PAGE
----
Using Spice with LibVirt on VMs (CentOS-6.2 or Higher)
1. What is Spice
CentOS-6.2 introduces a new version of LibVirt (version 0.9.4-23) that contains built in support for Spice.
The Spice project aims to provide a complete open source solution for interaction with virtualized desktop devices. Spice currently focuses to provide high-quality remote access to QEMU virtual machines. Seeking to help break down the barriers to virtualization adoption by overcoming traditional desktop virtualization challenges and emphasizing the user experience. For this purpose, Red Hat introduced the SPICE remote computing protocol that is used for Spice client-server communication. Other components developed include QXL display device and driver, etc.
So, Spice is an enhanced method to connect to a QEMU virtual machine in a way that helps to maintain the desktop experience. It provides sound from the VM as well as much lower bandwidth for higher end graphics on the VM. For more information on Spice, see the spice-space.org website.
2. How to convert a current KVM Virtual Machine to use Spice
Note: Currently (as of CentOS-6.2), only the X86_64 arch can be used as a KVM host server for virtual machines. This guide is written for a CentOS-6.2 x86_64 machine with either vmx (Intel Processor) or smx (AMD Processor) cpu flags and an already working VirtManager (or virsh for CLI only) VM host.
Note: Spice only works with KVM (and not Xen) virtual machines.
2.1. Installing Spice
1. If you have a KVM Virtual Machine that is currently using VNC as the console (the old default), after upgrading to version 0.9.4-23 (or higher) for libvirt, install the following RPMS on the host:
yum install spice-server spice-client spice-protocol
With CentOS 6.3 and later, you may also want to install virt-viewer.
2. If the host machine is a fully graphical install, you might also want to install the following optional RPMS:
yum install cairo-spice ffmpeg-spice-libs ngspice pixman-spice spice-glib spice-gtk spice-gtk-python spice-gtk-tools spice-xpi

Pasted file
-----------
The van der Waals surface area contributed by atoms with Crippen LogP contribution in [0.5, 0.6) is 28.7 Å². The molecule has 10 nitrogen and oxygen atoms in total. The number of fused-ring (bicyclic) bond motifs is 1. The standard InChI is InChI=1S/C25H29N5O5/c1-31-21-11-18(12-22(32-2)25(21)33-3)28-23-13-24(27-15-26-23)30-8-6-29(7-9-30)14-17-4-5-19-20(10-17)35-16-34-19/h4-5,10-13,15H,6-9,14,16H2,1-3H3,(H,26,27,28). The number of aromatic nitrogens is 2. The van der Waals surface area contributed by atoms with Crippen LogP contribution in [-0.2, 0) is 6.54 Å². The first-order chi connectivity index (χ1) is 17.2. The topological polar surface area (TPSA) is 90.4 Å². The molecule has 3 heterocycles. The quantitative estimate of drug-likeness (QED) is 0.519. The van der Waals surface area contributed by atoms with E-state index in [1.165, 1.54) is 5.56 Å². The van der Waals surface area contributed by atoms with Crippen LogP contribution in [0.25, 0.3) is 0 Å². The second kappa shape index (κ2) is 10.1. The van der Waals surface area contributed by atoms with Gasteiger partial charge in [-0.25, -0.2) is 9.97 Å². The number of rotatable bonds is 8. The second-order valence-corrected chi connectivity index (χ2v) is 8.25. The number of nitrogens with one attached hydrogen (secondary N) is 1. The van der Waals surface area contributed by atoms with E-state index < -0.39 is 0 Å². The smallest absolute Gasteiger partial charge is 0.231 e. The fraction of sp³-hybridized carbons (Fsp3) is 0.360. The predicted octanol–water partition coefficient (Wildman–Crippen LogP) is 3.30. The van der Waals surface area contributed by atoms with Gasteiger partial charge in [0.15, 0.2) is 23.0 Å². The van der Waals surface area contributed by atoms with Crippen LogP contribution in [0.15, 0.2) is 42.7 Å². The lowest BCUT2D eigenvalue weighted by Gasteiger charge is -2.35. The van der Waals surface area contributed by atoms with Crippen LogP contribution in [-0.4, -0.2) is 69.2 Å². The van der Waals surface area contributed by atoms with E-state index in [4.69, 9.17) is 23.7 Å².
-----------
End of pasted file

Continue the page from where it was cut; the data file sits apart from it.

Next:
2.2. Installing the Spice Display on an Existing KVM Virtual Machine
1. Open VirtManager and double click the VM in question. Changes only happen when the VM is shutdown, so shutdown the VM to make the change.
2. After the machine is shutdown, use the View menu item and select Details. In the left column, find the Display VNC hardware item, highlight it and click the Remove button on the bottom right of the screen.
3. Click the Add Hardware option at the bottom left of the screen, then pick Graphics, and in the Type drop down box that defaults to VNC Server, pick Spice Server and click the Finish button.
You can also check the option to Listen on all Public Interfaces. This option will listen on your public IP address and not 127.0.0.1 only. This will make your VM available to be connected to from other machines that install spice-client (as detailed below). Another option is tha you can allocate the port for the normal and secure connections. Make sure to set a password and to use a secure port if connecting from a non secure network.
Note: You must remove the VNC Display and then add the Spice Display … you can NOT change the VNC Display to a Spice Display as that does not add the extra devices necessary to use spice.
4. Select the Video hardware device, and in the Model drop down box, select the qxl device. Press the Apply button at the bottom right of the window.
5. You should now be able to start the device and it should be using spice for the default console connection.
6. You can also install some graphics drivers on some operating systems (in your VM Guest) to get better graphical performance. See the spice download page for Windows Drivers for qxl.
3. Connecting to Spice with the Clients
1. You can use the console from VirtManager if you are on the machine that hosts the VM, but you can also connect to the machine using one of remote clients.
The spice-client contains the spicec and can be used like this:
-p -w (if you did a secure port, use -s for that instead of -p ... -w is optional)
With CentOS 6.3 and later, you can connect using the following command (the virt-viewer package required):
The spice-gtk-tools package contains spicy. If you execute spicy, you can type in the hostname, password, and port to connect to a spice machine.
Note: Remember that when using spicec or spicy (or any another spice client), you are connecting to the port and Hostname (or IPADDRESS) of the KVM Host and not the actual name/address of the Virtual Machine.